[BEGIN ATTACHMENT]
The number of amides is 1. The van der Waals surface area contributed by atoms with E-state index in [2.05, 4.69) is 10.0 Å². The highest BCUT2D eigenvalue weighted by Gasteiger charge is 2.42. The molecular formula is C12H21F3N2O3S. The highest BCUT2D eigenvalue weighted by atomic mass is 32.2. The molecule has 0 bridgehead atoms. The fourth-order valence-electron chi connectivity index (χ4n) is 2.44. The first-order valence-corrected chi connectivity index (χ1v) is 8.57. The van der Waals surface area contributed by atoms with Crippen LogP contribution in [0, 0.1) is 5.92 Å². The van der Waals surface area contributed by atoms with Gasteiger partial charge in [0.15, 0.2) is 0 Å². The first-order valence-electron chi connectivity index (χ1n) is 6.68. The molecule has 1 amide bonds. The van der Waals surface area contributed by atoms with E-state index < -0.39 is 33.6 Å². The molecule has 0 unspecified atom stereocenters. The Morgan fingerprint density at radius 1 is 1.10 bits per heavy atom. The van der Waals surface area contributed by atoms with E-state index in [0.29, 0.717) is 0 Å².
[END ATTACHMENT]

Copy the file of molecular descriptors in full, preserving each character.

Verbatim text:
The number of amides is 1. The van der Waals surface area contributed by atoms with E-state index in [2.05, 4.69) is 10.0 Å². The highest BCUT2D eigenvalue weighted by Gasteiger charge is 2.42. The molecular formula is C12H21F3N2O3S. The highest BCUT2D eigenvalue weighted by atomic mass is 32.2. The molecule has 0 bridgehead atoms. The fourth-order valence-electron chi connectivity index (χ4n) is 2.44. The first-order valence-corrected chi connectivity index (χ1v) is 8.57. The van der Waals surface area contributed by atoms with Crippen LogP contribution in [0, 0.1) is 5.92 Å². The van der Waals surface area contributed by atoms with Gasteiger partial charge in [0.15, 0.2) is 0 Å². The first-order valence-electron chi connectivity index (χ1n) is 6.68. The molecule has 1 amide bonds. The van der Waals surface area contributed by atoms with E-state index < -0.39 is 33.6 Å². The molecule has 0 unspecified atom stereocenters. The Morgan fingerprint density at radius 1 is 1.10 bits per heavy atom. The van der Waals surface area contributed by atoms with E-state index in [0.29, 0.717) is 0 Å².